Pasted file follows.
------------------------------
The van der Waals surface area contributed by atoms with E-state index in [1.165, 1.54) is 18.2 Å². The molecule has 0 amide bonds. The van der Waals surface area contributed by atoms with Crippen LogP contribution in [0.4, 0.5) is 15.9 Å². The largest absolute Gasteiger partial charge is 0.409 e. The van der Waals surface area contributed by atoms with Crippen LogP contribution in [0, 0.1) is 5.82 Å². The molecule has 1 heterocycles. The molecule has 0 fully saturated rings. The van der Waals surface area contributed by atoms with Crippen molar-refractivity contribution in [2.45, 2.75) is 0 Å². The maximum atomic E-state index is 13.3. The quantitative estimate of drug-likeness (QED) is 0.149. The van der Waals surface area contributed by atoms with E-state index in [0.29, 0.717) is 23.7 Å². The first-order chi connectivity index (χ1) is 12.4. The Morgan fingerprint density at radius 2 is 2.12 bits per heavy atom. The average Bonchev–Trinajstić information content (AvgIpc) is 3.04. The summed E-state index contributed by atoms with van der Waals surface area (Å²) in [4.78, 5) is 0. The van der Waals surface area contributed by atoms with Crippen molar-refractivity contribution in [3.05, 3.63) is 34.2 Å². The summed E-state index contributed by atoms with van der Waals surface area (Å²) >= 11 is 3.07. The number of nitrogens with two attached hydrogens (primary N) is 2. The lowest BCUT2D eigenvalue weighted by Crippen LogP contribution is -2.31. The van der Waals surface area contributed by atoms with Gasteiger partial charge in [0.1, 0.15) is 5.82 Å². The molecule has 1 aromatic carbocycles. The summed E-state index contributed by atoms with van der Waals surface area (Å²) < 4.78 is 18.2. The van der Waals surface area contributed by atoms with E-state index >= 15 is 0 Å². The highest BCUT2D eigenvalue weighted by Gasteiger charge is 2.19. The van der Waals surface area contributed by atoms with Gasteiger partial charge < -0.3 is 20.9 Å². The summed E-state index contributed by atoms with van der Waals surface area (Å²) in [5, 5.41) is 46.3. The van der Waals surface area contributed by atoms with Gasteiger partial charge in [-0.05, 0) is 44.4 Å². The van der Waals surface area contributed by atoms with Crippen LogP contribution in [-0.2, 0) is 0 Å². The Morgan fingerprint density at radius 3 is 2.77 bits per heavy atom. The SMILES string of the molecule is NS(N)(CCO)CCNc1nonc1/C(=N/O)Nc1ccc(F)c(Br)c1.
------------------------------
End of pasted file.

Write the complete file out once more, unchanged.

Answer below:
The van der Waals surface area contributed by atoms with E-state index in [1.165, 1.54) is 18.2 Å². The molecule has 0 amide bonds. The van der Waals surface area contributed by atoms with Crippen LogP contribution in [0.4, 0.5) is 15.9 Å². The largest absolute Gasteiger partial charge is 0.409 e. The van der Waals surface area contributed by atoms with Crippen LogP contribution in [0, 0.1) is 5.82 Å². The molecule has 1 heterocycles. The molecule has 0 fully saturated rings. The van der Waals surface area contributed by atoms with Crippen molar-refractivity contribution in [2.45, 2.75) is 0 Å². The maximum atomic E-state index is 13.3. The quantitative estimate of drug-likeness (QED) is 0.149. The van der Waals surface area contributed by atoms with E-state index in [0.29, 0.717) is 23.7 Å². The first-order chi connectivity index (χ1) is 12.4. The Morgan fingerprint density at radius 2 is 2.12 bits per heavy atom. The average Bonchev–Trinajstić information content (AvgIpc) is 3.04. The summed E-state index contributed by atoms with van der Waals surface area (Å²) in [4.78, 5) is 0. The van der Waals surface area contributed by atoms with Crippen molar-refractivity contribution in [3.05, 3.63) is 34.2 Å². The summed E-state index contributed by atoms with van der Waals surface area (Å²) >= 11 is 3.07. The number of nitrogens with two attached hydrogens (primary N) is 2. The lowest BCUT2D eigenvalue weighted by Crippen LogP contribution is -2.31. The van der Waals surface area contributed by atoms with Gasteiger partial charge in [0.1, 0.15) is 5.82 Å². The molecule has 1 aromatic carbocycles. The summed E-state index contributed by atoms with van der Waals surface area (Å²) < 4.78 is 18.2. The van der Waals surface area contributed by atoms with E-state index >= 15 is 0 Å². The highest BCUT2D eigenvalue weighted by Gasteiger charge is 2.19. The van der Waals surface area contributed by atoms with Gasteiger partial charge < -0.3 is 20.9 Å². The summed E-state index contributed by atoms with van der Waals surface area (Å²) in [5, 5.41) is 46.3. The van der Waals surface area contributed by atoms with Gasteiger partial charge in [-0.05, 0) is 44.4 Å². The van der Waals surface area contributed by atoms with Crippen LogP contribution in [-0.2, 0) is 0 Å². The Morgan fingerprint density at radius 3 is 2.77 bits per heavy atom. The SMILES string of the molecule is NS(N)(CCO)CCNc1nonc1/C(=N/O)Nc1ccc(F)c(Br)c1.